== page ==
With Thanksgiving and Christmas safely back in our rearview mirrors, I’ve found myself thinking about the role food plays in our lives. Feasting is an ancient tradition dating back hundreds of years. It’s not until relatively recently, however, that eating has emerged as a competitive sport. A 2008 Time Magazine article titled “A Brief History of Competitive Eating” reports that the first documented eating contest was Nathan’s Famous Fourth of July hot dog eating contest in 1916. The stakes in first contest weren’t very high — four men competed to prove their patriotism.

Gif courtesy of Mashable

In many ways, the competitive eating phenomenon is distinctly American. Another early example of an eating contest includes a New York Yankees sponsored pasta eating contest in 1919. Even better, Americans and Soviets brought the Cold War into the kitchen by having weight lifters compete in a gorging gauntlet in 1958. (Mutually Assured Destruction can wait, we’ve got lobster to eat.) So to recap, competitive eating has touched pockets of American culture from hot dogs to baseball to Cold War rivalries. I’d say that’s about as American as you can get. Ok, enough with the history lesson.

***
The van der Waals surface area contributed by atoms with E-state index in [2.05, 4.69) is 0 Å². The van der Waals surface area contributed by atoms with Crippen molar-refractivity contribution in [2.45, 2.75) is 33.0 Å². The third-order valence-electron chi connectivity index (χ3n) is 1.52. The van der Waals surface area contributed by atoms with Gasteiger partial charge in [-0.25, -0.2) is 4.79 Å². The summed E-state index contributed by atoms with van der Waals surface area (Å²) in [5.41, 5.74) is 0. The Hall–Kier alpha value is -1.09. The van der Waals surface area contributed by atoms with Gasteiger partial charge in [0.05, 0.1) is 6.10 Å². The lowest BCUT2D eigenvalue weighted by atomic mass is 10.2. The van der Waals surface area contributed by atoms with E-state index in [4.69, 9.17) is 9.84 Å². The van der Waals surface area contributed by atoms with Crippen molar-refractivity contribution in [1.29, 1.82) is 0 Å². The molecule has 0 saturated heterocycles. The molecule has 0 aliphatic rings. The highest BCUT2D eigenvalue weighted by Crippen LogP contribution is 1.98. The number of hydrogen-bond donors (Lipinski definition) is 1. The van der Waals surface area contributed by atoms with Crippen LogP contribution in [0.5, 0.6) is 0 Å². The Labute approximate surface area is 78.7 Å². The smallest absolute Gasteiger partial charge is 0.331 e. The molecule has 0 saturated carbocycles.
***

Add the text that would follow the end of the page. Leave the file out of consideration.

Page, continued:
While some might say this is indicative of a gluttonous and wasteful culture, I say keep serving it up. Eating contests have become a part of Americana and it doesn’t look like they’re going anywhere. And why should they? Eating competitions are gross and funny and intense and somehow make a lot of sense. In a lot of ways, eating serves the same purpose for sports that it does for holidays. In both instances large groups of people gather together bond over a shared interest, and usually eat a ton, literally. On Thanksgiving we sit and over eat and celebrate our American heritage. On every Sunday between September and February, we sit and over eat and celebrate our love for watching athletes who don’t over eat perform incredible feats of athleticism on the football field. Why wouldn’t it make sense to combine the two?

I hear everyone yelling that obesity is already out of hand in America, but that has nothing to do with to do with eating competitions. When I watched Joey Chestnut eat 69 hot dogs in the 2013 Nathan’s Famous Hot Dog Eating Contest, I definitely didn’t want any hot dogs. I did, however, want to sit with my friends and rant and rave and celebrate being American in one of the most American ways possible.